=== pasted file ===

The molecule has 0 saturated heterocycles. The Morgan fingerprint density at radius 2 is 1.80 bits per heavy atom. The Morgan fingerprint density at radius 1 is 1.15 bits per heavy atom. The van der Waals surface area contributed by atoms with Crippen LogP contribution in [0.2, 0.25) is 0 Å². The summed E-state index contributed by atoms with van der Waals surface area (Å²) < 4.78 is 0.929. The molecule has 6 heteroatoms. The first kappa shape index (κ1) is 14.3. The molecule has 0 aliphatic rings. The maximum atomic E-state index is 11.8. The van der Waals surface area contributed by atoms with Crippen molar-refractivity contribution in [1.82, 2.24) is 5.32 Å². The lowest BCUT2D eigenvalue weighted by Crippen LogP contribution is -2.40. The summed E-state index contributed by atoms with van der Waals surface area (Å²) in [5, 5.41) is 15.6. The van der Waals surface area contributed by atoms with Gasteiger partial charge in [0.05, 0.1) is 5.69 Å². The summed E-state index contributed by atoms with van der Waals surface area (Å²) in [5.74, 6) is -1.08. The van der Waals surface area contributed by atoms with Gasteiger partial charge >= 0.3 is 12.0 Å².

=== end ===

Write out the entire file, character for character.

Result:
The molecule has 0 saturated heterocycles. The Morgan fingerprint density at radius 2 is 1.80 bits per heavy atom. The Morgan fingerprint density at radius 1 is 1.15 bits per heavy atom. The van der Waals surface area contributed by atoms with Crippen LogP contribution in [0.2, 0.25) is 0 Å². The summed E-state index contributed by atoms with van der Waals surface area (Å²) < 4.78 is 0.929. The molecule has 6 heteroatoms. The first kappa shape index (κ1) is 14.3. The molecule has 0 aliphatic rings. The maximum atomic E-state index is 11.8. The van der Waals surface area contributed by atoms with Crippen molar-refractivity contribution in [1.82, 2.24) is 5.32 Å². The lowest BCUT2D eigenvalue weighted by Crippen LogP contribution is -2.40. The summed E-state index contributed by atoms with van der Waals surface area (Å²) in [5, 5.41) is 15.6. The van der Waals surface area contributed by atoms with Gasteiger partial charge in [0.05, 0.1) is 5.69 Å². The summed E-state index contributed by atoms with van der Waals surface area (Å²) in [5.74, 6) is -1.08. The van der Waals surface area contributed by atoms with Gasteiger partial charge >= 0.3 is 12.0 Å².